Couma-Gen: Implications for future randomized trials of pharmacogenetic-based warfarin therapy

Lawrence J. Lesko, Brian F. Gage

Research output: Contribution to journalArticlepeer-review

3 Scopus citations

Abstract

Warfarin is an effective oral anticoagulant used to treat or prevent thromboembolic disorders in millions.of patients worldwide. Even with conscientious International Normalized Ratio (INR) monitoring, warfarin initiation carries a high risk of hemorrhage. Pharmacogenetic studies have determined that variants in the CYP2C9 and VKORC1 genes help to predict the therapeutic warfarin dose. Whether using this information prospectively will,prevent under- and over-dosing of warfarin is unknown. To answer this question, the CoumaGen investigators randomized half of a 200-patient cohort beginning warfarin therapy to clinical dosing and half to pharmacogenetic dosing. Overall, pharmacogenetic dosing slightly increased time in the therapeutic INR range (p = not significant) and decreased the number of INR tests required. The trial has important implications for the new NIH-funded multicentered trial. Here, we discuss the Couma-Gen study and its implications for the design, randomization, blinding and end point definition of future studies.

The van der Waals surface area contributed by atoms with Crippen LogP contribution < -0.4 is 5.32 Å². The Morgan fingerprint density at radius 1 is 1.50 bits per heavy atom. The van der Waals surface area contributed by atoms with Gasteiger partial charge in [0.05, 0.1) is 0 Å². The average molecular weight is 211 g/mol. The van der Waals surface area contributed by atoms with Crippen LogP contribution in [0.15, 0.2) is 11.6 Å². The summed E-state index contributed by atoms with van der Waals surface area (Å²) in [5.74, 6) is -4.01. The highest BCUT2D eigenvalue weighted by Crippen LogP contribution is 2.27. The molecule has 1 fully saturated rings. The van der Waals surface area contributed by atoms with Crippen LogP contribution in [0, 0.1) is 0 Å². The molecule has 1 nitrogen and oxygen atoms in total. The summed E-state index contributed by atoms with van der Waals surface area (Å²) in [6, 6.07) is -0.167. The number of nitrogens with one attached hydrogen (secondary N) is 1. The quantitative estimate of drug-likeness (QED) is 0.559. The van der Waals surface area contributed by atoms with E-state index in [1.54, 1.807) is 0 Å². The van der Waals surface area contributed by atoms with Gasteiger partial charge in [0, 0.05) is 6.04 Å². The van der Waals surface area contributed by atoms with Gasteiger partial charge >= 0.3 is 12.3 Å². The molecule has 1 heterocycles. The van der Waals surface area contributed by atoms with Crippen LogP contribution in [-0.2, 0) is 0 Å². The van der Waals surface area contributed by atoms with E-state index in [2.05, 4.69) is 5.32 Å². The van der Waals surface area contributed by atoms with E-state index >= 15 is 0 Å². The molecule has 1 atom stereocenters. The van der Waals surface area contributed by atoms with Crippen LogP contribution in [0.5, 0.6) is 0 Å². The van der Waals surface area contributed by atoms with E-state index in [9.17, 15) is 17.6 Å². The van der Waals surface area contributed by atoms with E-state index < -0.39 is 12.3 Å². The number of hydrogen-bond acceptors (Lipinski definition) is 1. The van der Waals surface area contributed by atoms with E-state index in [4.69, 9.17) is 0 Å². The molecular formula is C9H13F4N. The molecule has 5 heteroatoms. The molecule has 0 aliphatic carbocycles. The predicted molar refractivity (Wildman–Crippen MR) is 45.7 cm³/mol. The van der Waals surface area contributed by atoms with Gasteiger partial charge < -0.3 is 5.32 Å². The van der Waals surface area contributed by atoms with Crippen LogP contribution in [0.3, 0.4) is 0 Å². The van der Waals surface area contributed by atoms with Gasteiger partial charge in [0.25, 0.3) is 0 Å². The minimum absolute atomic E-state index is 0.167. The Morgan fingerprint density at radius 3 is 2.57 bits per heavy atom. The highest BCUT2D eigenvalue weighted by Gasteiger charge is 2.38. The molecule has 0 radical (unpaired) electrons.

Original languageEnglish
Pages (from-to)163-168
Number of pages6
JournalPersonalized Medicine
Volume5
Issue number2
DOIs
StatePublished - Mar 1 2008

Keywords

  • Adverse event
  • Algorithm
  • CYP2C9
  • Hemorrhage
  • Pharmacogenetics
  • Study design
  • Treatment outcome
  • VKORC1
  • Warfarin

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